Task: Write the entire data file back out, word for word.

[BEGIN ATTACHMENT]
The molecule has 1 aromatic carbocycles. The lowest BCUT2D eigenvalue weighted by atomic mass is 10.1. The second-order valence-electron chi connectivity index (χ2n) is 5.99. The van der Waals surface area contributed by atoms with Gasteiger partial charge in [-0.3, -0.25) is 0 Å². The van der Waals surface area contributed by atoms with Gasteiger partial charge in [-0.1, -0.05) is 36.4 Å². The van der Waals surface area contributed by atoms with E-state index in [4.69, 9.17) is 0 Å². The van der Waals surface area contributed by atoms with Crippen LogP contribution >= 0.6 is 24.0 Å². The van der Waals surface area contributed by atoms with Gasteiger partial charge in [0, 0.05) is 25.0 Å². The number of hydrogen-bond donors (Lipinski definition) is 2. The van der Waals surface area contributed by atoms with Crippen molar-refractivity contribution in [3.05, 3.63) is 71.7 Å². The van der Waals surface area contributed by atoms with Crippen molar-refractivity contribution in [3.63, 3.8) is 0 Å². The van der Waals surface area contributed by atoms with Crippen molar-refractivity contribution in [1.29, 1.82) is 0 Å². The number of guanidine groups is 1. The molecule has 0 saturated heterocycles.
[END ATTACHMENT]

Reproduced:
The molecule has 1 aromatic carbocycles. The lowest BCUT2D eigenvalue weighted by atomic mass is 10.1. The second-order valence-electron chi connectivity index (χ2n) is 5.99. The van der Waals surface area contributed by atoms with Gasteiger partial charge in [-0.3, -0.25) is 0 Å². The van der Waals surface area contributed by atoms with Gasteiger partial charge in [-0.1, -0.05) is 36.4 Å². The van der Waals surface area contributed by atoms with E-state index in [4.69, 9.17) is 0 Å². The van der Waals surface area contributed by atoms with Crippen LogP contribution >= 0.6 is 24.0 Å². The van der Waals surface area contributed by atoms with Gasteiger partial charge in [0, 0.05) is 25.0 Å². The number of hydrogen-bond donors (Lipinski definition) is 2. The van der Waals surface area contributed by atoms with Crippen molar-refractivity contribution in [3.05, 3.63) is 71.7 Å². The van der Waals surface area contributed by atoms with Crippen molar-refractivity contribution in [3.63, 3.8) is 0 Å². The van der Waals surface area contributed by atoms with Crippen molar-refractivity contribution in [1.29, 1.82) is 0 Å². The number of guanidine groups is 1. The molecule has 0 saturated heterocycles.